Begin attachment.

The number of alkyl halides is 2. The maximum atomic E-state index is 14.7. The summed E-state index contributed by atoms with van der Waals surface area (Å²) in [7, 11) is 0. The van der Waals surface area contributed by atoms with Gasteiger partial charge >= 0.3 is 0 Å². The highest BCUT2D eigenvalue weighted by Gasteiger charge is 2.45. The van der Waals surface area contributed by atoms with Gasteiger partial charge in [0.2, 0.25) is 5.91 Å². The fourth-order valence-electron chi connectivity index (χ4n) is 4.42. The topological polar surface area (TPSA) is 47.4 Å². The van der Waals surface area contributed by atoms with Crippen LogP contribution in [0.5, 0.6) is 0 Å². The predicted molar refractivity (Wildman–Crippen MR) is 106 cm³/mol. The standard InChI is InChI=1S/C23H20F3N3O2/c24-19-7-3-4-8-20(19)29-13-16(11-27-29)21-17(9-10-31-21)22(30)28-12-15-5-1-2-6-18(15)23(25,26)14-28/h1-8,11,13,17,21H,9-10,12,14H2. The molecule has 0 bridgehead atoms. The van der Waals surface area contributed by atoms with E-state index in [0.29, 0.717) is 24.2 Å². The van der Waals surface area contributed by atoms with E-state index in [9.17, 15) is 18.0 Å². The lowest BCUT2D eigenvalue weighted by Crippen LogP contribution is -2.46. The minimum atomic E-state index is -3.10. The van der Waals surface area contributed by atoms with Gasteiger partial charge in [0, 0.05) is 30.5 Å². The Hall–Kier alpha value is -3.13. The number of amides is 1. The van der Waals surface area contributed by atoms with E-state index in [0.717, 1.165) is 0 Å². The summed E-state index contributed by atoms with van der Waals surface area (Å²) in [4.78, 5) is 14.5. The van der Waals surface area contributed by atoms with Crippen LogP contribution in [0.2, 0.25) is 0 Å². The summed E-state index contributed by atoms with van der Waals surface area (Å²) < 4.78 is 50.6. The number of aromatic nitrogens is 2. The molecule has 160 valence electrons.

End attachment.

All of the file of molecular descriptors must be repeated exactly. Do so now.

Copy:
The number of alkyl halides is 2. The maximum atomic E-state index is 14.7. The summed E-state index contributed by atoms with van der Waals surface area (Å²) in [7, 11) is 0. The van der Waals surface area contributed by atoms with Gasteiger partial charge >= 0.3 is 0 Å². The highest BCUT2D eigenvalue weighted by Gasteiger charge is 2.45. The van der Waals surface area contributed by atoms with Gasteiger partial charge in [0.2, 0.25) is 5.91 Å². The fourth-order valence-electron chi connectivity index (χ4n) is 4.42. The topological polar surface area (TPSA) is 47.4 Å². The van der Waals surface area contributed by atoms with Crippen LogP contribution in [0.5, 0.6) is 0 Å². The predicted molar refractivity (Wildman–Crippen MR) is 106 cm³/mol. The standard InChI is InChI=1S/C23H20F3N3O2/c24-19-7-3-4-8-20(19)29-13-16(11-27-29)21-17(9-10-31-21)22(30)28-12-15-5-1-2-6-18(15)23(25,26)14-28/h1-8,11,13,17,21H,9-10,12,14H2. The molecule has 0 bridgehead atoms. The van der Waals surface area contributed by atoms with E-state index in [0.29, 0.717) is 24.2 Å². The van der Waals surface area contributed by atoms with E-state index in [9.17, 15) is 18.0 Å². The lowest BCUT2D eigenvalue weighted by Crippen LogP contribution is -2.46. The minimum atomic E-state index is -3.10. The van der Waals surface area contributed by atoms with Gasteiger partial charge in [0, 0.05) is 30.5 Å². The Hall–Kier alpha value is -3.13. The number of amides is 1. The van der Waals surface area contributed by atoms with E-state index in [0.717, 1.165) is 0 Å². The summed E-state index contributed by atoms with van der Waals surface area (Å²) in [4.78, 5) is 14.5. The van der Waals surface area contributed by atoms with Crippen LogP contribution in [0.2, 0.25) is 0 Å². The summed E-state index contributed by atoms with van der Waals surface area (Å²) < 4.78 is 50.6. The number of aromatic nitrogens is 2. The molecule has 160 valence electrons.